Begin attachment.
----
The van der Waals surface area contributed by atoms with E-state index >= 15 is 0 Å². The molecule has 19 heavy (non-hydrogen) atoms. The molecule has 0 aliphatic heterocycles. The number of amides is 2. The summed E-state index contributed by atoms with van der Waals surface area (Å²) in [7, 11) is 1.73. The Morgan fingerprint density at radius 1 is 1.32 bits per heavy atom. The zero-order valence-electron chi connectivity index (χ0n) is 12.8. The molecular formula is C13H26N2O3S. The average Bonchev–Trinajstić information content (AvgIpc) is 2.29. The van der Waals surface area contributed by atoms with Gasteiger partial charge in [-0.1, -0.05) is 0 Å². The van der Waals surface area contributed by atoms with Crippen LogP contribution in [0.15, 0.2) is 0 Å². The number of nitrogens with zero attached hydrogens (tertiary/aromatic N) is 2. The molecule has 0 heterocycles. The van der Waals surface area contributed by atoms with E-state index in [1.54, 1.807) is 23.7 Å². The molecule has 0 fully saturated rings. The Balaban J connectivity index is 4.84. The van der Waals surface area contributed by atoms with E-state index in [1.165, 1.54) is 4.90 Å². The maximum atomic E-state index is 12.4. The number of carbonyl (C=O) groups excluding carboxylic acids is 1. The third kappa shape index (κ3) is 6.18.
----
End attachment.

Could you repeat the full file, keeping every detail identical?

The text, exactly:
The van der Waals surface area contributed by atoms with E-state index >= 15 is 0 Å². The molecule has 19 heavy (non-hydrogen) atoms. The molecule has 0 aliphatic heterocycles. The number of amides is 2. The summed E-state index contributed by atoms with van der Waals surface area (Å²) in [7, 11) is 1.73. The Morgan fingerprint density at radius 1 is 1.32 bits per heavy atom. The zero-order valence-electron chi connectivity index (χ0n) is 12.8. The molecular formula is C13H26N2O3S. The average Bonchev–Trinajstić information content (AvgIpc) is 2.29. The van der Waals surface area contributed by atoms with Gasteiger partial charge in [-0.1, -0.05) is 0 Å². The van der Waals surface area contributed by atoms with Crippen LogP contribution in [0.15, 0.2) is 0 Å². The number of nitrogens with zero attached hydrogens (tertiary/aromatic N) is 2. The molecule has 0 heterocycles. The van der Waals surface area contributed by atoms with E-state index in [1.54, 1.807) is 23.7 Å². The molecule has 0 fully saturated rings. The Balaban J connectivity index is 4.84. The van der Waals surface area contributed by atoms with E-state index in [1.165, 1.54) is 4.90 Å². The maximum atomic E-state index is 12.4. The number of carbonyl (C=O) groups excluding carboxylic acids is 1. The third kappa shape index (κ3) is 6.18.